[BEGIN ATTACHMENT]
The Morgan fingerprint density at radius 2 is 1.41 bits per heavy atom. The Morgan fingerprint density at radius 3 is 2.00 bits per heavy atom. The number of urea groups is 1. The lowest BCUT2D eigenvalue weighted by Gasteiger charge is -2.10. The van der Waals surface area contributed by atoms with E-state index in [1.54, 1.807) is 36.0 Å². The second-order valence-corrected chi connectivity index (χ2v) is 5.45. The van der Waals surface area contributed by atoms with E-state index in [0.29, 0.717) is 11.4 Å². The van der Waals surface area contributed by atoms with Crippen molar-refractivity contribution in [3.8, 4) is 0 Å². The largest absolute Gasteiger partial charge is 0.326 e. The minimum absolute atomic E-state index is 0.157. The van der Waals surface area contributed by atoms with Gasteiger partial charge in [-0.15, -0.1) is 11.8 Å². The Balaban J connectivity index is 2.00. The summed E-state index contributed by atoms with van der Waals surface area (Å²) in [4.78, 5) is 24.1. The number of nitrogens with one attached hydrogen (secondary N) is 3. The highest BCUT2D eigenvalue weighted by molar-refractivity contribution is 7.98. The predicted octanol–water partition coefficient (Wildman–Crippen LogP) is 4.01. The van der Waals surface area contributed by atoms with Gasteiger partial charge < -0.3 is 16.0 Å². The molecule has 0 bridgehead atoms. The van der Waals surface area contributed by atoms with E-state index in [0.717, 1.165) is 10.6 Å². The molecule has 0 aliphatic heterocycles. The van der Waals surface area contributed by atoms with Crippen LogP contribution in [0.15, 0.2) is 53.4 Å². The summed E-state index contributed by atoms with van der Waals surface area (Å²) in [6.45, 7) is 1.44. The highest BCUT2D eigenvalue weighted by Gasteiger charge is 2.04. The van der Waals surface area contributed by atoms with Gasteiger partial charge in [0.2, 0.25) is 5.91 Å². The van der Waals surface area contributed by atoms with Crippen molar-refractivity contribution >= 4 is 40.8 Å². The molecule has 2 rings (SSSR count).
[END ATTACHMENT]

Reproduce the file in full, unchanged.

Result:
The Morgan fingerprint density at radius 2 is 1.41 bits per heavy atom. The Morgan fingerprint density at radius 3 is 2.00 bits per heavy atom. The number of urea groups is 1. The lowest BCUT2D eigenvalue weighted by Gasteiger charge is -2.10. The van der Waals surface area contributed by atoms with E-state index in [1.54, 1.807) is 36.0 Å². The second-order valence-corrected chi connectivity index (χ2v) is 5.45. The van der Waals surface area contributed by atoms with E-state index in [0.29, 0.717) is 11.4 Å². The van der Waals surface area contributed by atoms with Crippen molar-refractivity contribution in [3.8, 4) is 0 Å². The largest absolute Gasteiger partial charge is 0.326 e. The minimum absolute atomic E-state index is 0.157. The van der Waals surface area contributed by atoms with Gasteiger partial charge in [-0.15, -0.1) is 11.8 Å². The Balaban J connectivity index is 2.00. The summed E-state index contributed by atoms with van der Waals surface area (Å²) in [4.78, 5) is 24.1. The number of nitrogens with one attached hydrogen (secondary N) is 3. The highest BCUT2D eigenvalue weighted by molar-refractivity contribution is 7.98. The predicted octanol–water partition coefficient (Wildman–Crippen LogP) is 4.01. The van der Waals surface area contributed by atoms with Gasteiger partial charge < -0.3 is 16.0 Å². The molecule has 0 bridgehead atoms. The van der Waals surface area contributed by atoms with E-state index in [0.717, 1.165) is 10.6 Å². The molecule has 0 aliphatic heterocycles. The van der Waals surface area contributed by atoms with Crippen LogP contribution in [0.15, 0.2) is 53.4 Å². The summed E-state index contributed by atoms with van der Waals surface area (Å²) in [6.45, 7) is 1.44. The highest BCUT2D eigenvalue weighted by Gasteiger charge is 2.04. The van der Waals surface area contributed by atoms with Gasteiger partial charge in [0.2, 0.25) is 5.91 Å². The van der Waals surface area contributed by atoms with Crippen molar-refractivity contribution >= 4 is 40.8 Å². The molecule has 2 rings (SSSR count).